* MoeGreeneSpecial: The tapestry depicts King Harold as going out like this, as a figure is shown apparently with an arrow in their eye, with the caption ''Harold rex interfectus est'' (King Harold is killed). Of course, since the tapestry is believed to be an abstract retelling, it's possibly he didn't actually die this way, and needle marks suggest the arrow may have been something else before someone modified it.

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* MoeGreeneSpecial: The tapestry depicts King Harold as going out like this, as a figure is shown apparently with an arrow in their eye, with the caption ''Harold rex interfectus est'' (King Harold is killed). Of course, since the tapestry is believed to be an abstract retelling, it's possibly possible he didn't actually die this way, and needle marks suggest the arrow may have been something else before someone modified it.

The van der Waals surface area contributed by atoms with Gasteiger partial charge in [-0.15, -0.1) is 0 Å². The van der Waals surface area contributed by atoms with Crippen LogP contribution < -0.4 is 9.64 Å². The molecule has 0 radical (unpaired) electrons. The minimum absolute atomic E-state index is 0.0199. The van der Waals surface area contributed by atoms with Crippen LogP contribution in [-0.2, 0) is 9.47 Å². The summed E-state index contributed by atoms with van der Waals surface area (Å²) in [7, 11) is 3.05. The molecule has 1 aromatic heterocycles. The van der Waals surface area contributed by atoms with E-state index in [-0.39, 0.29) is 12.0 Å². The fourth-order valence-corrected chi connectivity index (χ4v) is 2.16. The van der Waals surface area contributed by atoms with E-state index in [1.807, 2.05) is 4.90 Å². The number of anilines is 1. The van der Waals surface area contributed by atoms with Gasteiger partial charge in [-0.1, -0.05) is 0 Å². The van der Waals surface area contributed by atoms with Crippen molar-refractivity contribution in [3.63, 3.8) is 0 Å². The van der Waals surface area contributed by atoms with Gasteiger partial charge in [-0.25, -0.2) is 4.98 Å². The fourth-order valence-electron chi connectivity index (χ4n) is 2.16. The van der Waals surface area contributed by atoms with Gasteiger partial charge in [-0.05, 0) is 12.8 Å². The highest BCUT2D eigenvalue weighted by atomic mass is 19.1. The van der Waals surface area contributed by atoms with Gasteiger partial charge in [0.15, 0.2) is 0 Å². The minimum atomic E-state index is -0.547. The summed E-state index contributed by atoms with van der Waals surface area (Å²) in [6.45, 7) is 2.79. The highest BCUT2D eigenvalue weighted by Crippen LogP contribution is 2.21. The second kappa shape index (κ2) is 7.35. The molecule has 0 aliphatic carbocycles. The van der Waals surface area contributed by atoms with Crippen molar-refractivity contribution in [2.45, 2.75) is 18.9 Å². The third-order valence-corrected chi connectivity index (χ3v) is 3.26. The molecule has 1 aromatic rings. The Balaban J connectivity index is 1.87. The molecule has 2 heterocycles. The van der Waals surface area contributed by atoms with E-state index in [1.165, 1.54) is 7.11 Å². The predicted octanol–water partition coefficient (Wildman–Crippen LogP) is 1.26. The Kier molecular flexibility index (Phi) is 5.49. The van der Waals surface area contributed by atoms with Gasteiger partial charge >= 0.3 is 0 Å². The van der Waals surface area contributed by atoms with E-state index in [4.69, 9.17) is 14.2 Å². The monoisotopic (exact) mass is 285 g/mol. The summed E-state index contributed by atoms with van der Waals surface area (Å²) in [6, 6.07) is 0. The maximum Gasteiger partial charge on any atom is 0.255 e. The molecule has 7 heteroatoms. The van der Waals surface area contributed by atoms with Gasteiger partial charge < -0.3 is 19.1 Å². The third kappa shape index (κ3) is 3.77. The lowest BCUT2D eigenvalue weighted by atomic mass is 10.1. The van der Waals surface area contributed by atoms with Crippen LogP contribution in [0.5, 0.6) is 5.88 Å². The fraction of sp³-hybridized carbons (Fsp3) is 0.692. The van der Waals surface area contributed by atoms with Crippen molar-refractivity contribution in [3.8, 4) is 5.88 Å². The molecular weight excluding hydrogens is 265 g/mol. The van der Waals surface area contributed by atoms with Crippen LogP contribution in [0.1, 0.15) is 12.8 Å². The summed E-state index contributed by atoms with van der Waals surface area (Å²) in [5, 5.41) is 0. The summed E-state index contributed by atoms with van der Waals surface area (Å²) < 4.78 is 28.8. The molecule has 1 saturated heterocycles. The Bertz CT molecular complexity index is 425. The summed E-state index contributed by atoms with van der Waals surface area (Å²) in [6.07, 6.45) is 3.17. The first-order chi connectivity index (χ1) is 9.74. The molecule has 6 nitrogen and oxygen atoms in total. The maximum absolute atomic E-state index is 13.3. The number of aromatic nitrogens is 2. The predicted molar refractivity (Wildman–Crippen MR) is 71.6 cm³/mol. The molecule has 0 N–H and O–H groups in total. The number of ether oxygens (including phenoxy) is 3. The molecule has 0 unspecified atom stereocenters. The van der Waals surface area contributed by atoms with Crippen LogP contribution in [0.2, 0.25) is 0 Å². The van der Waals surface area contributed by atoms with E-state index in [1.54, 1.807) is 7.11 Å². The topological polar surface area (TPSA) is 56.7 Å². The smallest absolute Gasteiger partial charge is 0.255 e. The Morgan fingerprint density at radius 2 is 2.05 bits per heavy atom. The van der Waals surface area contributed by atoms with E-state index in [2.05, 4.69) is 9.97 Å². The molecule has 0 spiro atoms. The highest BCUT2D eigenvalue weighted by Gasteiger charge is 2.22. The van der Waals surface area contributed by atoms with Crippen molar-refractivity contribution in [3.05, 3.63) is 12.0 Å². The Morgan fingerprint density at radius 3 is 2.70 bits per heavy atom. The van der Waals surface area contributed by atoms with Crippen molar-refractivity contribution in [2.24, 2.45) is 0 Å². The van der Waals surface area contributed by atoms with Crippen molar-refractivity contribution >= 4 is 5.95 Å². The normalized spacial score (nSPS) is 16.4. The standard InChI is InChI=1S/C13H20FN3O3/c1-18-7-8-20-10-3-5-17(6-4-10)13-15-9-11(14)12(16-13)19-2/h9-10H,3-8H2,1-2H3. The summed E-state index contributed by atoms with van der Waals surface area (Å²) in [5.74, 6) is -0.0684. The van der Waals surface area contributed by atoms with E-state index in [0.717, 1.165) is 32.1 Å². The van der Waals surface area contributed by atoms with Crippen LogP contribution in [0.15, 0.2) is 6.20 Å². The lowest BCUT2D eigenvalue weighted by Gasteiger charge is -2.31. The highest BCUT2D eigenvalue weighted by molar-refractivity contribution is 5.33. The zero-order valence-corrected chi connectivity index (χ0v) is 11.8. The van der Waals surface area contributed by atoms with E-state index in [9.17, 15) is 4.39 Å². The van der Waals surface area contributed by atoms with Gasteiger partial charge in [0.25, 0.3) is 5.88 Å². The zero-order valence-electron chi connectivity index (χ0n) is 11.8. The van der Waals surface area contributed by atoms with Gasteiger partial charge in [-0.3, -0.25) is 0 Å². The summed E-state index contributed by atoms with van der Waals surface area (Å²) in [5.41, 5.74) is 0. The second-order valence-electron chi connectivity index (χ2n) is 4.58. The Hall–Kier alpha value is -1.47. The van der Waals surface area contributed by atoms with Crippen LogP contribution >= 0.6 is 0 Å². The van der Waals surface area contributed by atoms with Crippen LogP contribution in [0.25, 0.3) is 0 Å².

* ''The Song of Roland'' (1978 film starring Creator/KlausKinski): The opening features several panels of the tapestry for no other reason than having the piece look and feel "medieval".

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* ''The Song of Roland'' (1978 film starring Creator/KlausKinski): The opening features several panels of the tapestry for no other reason than having the piece film look and feel "medieval".


The Bayeux Tapestry (French: ''La Tapisserie de Bayeux''), also known as "Telle du Conquest" and "Embroidery of Queen Mathilde", is an embroidered strip of cloth that's nearly 70 meters (230 ft) long and 50 centimetres (20 in) tall and dates back to the second half of the 11th century, right at the turn between the [[TheLowMiddleAges Low]] and [[TheHighMiddleAges High]] [[TheMiddleAges Middle Ages]]. It can be watched [[http://precinemahistory.net/bayeux.htm here]] in its entirety.